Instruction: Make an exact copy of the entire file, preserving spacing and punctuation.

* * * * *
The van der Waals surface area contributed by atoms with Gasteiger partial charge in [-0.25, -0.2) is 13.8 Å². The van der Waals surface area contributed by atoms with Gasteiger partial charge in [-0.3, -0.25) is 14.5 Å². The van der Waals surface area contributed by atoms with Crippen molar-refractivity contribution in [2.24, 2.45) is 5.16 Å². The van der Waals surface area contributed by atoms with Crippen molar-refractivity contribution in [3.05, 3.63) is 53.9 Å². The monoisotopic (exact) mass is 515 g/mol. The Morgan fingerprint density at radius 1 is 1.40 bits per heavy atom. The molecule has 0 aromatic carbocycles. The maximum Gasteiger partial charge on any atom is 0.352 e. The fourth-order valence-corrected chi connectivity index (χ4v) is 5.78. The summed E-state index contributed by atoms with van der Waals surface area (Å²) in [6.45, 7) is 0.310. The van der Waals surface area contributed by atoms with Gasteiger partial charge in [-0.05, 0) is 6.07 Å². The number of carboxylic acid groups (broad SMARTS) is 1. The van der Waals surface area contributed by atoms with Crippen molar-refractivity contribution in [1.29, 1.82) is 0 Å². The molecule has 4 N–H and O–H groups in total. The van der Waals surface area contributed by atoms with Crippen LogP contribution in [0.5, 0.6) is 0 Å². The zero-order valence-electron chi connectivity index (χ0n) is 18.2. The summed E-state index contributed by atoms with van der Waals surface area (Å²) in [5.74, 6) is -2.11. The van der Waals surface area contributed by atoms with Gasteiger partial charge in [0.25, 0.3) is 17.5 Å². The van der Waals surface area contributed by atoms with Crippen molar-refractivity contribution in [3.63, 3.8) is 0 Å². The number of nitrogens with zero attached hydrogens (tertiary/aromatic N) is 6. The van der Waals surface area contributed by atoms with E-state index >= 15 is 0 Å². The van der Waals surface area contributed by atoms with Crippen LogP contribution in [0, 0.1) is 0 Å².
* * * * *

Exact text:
The van der Waals surface area contributed by atoms with Gasteiger partial charge in [-0.25, -0.2) is 13.8 Å². The van der Waals surface area contributed by atoms with Gasteiger partial charge in [-0.3, -0.25) is 14.5 Å². The van der Waals surface area contributed by atoms with Crippen molar-refractivity contribution in [2.24, 2.45) is 5.16 Å². The van der Waals surface area contributed by atoms with Crippen molar-refractivity contribution in [3.05, 3.63) is 53.9 Å². The monoisotopic (exact) mass is 515 g/mol. The Morgan fingerprint density at radius 1 is 1.40 bits per heavy atom. The molecule has 0 aromatic carbocycles. The maximum Gasteiger partial charge on any atom is 0.352 e. The fourth-order valence-corrected chi connectivity index (χ4v) is 5.78. The summed E-state index contributed by atoms with van der Waals surface area (Å²) in [6.45, 7) is 0.310. The van der Waals surface area contributed by atoms with Gasteiger partial charge in [-0.05, 0) is 6.07 Å². The number of carboxylic acid groups (broad SMARTS) is 1. The van der Waals surface area contributed by atoms with Crippen molar-refractivity contribution in [1.29, 1.82) is 0 Å². The molecule has 4 N–H and O–H groups in total. The van der Waals surface area contributed by atoms with Crippen LogP contribution in [0.5, 0.6) is 0 Å². The zero-order valence-electron chi connectivity index (χ0n) is 18.2. The summed E-state index contributed by atoms with van der Waals surface area (Å²) in [5.74, 6) is -2.11. The van der Waals surface area contributed by atoms with Gasteiger partial charge in [0.25, 0.3) is 17.5 Å². The van der Waals surface area contributed by atoms with Crippen molar-refractivity contribution in [3.63, 3.8) is 0 Å². The number of nitrogens with zero attached hydrogens (tertiary/aromatic N) is 6. The van der Waals surface area contributed by atoms with E-state index >= 15 is 0 Å². The van der Waals surface area contributed by atoms with Crippen LogP contribution in [0, 0.1) is 0 Å².